Joseph Mallord William Turner, Britain’s greatest land and seascape artist of the nineteenth century, took on the theme of the port throughout his career both in monumental oil paintings and in watercolors. An insatiable traveler and an artist with a deep fascination with light, topography, and local traditions, as well as with classical antiquity, Turner brought an innovative approach to modern ports and imagined harbors set in ancient times. In the Spring of 2017, The Frick Collection presents (13.02.2017 - 14.05.2017) Turner’s Modern and Ancient Ports: Passages through Time, a major exhibition that will bring together some thirty-five works by the artist from the 1810s to the late 1830s in oil, watercolor, and graphite, presenting contemporary views of cities in England, France, and Germany, as well as images of classical ports. Turner’s Modern and Ancient Ports: Passages through Time is organized by Susan Grace Galassi, Senior Curator at The Frick Collection, and leading Turner scholar, Ian Warrell.
The springboard for this show is a pair of monumental paintings by
>> Joseph Mallord William Turner * 1775 London † 1851 London
in The Frick Collection acquired by the museum’s founder over a century ago — the Harbor of Dieppe of 1825 and Cologne, The Arrival of a Packet-Boat: Evening of 1826. Due to travel restrictions, however, they have never before been part of an exhibition outside of the Frick. While they are widely recognized as significant turning points in the artist’s career, a focused examination of these works is long overdue and will provide an ideal occasion to consider afresh one of the central motifs of Turner’s art. This exhibition will also unite for the first time Dieppe and Cologne with a closely related, yet unfinished, work from Tate Britain that depicts the modern harbor of Brest. As supported by recent technical analysis, The Harbor of Brest was likely intended to form a series of monumental European ports with the two Frick paintings. This trio of canvases — all made at a time when Turner was experimenting with the representation of light — offers a fascinating glimpse into his technique as well as the everyday life of major European ports of distinctly different regions. Displayed alongside these paintings will be two sketchbooks filled with drawings made on site by Turner during his travels to the Continent, the material from which he later developed his canvases.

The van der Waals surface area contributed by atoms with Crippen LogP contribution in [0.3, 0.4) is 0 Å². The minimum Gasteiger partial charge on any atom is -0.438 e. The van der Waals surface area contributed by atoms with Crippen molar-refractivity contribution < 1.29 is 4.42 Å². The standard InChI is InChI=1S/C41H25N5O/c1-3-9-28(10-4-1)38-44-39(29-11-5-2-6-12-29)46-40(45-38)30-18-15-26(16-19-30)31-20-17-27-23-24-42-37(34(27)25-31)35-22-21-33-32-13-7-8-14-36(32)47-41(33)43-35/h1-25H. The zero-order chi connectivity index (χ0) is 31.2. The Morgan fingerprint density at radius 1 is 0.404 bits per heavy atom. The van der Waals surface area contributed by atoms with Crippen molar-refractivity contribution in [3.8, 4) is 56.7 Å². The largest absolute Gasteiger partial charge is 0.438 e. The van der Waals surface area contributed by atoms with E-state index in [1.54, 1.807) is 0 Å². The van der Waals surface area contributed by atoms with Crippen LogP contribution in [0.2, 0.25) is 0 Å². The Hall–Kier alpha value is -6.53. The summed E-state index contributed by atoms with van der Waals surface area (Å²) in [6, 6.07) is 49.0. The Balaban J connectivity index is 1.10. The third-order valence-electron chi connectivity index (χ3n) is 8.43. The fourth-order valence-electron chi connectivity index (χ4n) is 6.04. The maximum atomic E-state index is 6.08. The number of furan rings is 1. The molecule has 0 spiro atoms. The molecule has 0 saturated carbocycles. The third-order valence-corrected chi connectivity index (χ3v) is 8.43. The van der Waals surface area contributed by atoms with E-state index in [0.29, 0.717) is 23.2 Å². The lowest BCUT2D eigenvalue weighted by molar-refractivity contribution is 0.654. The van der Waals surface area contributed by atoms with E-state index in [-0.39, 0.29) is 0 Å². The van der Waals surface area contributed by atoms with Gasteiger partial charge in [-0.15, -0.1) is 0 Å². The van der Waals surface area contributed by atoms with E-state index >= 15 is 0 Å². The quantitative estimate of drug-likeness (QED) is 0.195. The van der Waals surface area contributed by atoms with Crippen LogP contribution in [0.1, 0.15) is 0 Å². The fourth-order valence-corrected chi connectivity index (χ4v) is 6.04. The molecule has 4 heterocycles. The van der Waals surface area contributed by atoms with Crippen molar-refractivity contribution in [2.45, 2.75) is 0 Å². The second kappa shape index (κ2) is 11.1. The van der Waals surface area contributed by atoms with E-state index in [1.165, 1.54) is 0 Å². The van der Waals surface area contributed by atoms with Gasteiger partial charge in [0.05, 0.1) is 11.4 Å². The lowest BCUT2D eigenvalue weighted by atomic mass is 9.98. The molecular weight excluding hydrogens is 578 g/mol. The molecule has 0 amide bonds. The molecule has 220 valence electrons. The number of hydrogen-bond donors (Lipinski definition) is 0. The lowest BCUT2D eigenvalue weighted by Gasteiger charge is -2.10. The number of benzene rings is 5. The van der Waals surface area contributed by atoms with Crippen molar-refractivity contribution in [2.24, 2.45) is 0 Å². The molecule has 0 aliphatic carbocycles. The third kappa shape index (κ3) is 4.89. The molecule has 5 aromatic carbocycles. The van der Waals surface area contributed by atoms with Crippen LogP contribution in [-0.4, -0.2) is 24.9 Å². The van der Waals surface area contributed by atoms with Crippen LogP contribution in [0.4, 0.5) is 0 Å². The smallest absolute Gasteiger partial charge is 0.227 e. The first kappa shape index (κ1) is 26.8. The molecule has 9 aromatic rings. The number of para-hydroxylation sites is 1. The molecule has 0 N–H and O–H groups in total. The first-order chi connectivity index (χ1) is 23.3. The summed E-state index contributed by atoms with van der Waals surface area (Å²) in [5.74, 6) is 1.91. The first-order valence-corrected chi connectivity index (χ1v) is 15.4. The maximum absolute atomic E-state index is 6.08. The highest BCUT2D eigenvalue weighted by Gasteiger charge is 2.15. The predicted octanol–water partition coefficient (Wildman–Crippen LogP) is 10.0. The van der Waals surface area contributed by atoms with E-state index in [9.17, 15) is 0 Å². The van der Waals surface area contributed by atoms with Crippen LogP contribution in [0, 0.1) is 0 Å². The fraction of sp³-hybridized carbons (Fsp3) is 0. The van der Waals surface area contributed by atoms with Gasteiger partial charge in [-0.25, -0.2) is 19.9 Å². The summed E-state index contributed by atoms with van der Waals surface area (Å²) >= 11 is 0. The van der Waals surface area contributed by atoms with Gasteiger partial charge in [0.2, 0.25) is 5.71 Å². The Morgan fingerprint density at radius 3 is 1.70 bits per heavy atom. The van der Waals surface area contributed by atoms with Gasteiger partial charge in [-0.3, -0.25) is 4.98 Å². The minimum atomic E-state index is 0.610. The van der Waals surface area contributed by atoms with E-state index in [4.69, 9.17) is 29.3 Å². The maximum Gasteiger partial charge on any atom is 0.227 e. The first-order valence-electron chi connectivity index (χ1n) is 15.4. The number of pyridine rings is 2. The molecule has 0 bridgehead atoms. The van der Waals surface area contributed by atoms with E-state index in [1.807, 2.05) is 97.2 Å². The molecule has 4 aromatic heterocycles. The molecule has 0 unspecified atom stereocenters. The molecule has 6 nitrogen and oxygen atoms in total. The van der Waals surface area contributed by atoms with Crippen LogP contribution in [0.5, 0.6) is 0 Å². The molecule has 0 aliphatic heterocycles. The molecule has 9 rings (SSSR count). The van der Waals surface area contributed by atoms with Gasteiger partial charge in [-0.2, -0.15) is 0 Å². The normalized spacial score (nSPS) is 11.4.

The exhibition also features three oil paintings from the later 1820s and 1830s in which Turner continues to explore the motif of the port, now as a setting for narrative scenes drawn from classical history: Regulus (London, Tate Britain); Ancient Italy: Ovid Banished from Rome (private collection); and Ancient Rome: Agrippina Landing with the Ashes of Germanicus (London, Tate Britain). These evocations of ancient Rome and Carthage share with the artist’s modern ports their compositional format — a central expanse of water, with land on either side, beneath a luminous sky — and their array of quotidian detail — the same variety of mundane objects and figures at work and at leisure that appear in the Harbor of Dieppe and Cologne — now evoking the daily life of a long bygone era. Into these light-filled and richly detailed scenes, Turner integrates his narrative content — momentous scenes of arrival and departure that look forward and back. The close relationship of Turner’s modern and ancient ports reveals the extent to which observation and imagination overlap in his process.
Central to the exhibition are a selection of some two-dozen of Turner’s watercolors from these same years, often made for series of prints for a bourgeoning class of leisure travelers in the post-Napoleonic era. Representing port towns and cities along the various waterways of the British Isles and Continental Europe, these dazzling small-scale works share with the grand harbors of the 1820s their picturesque subject matter and formal qualities of composition and color. The breathtaking effects of light and color that Turner achieved in watercolor, in fact, informed his work on canvas, resulting in a freer approach to his use of materials and painting technique, as seen in the Frick pictures and in the ancient scenes. (Text: Frick Collection New York)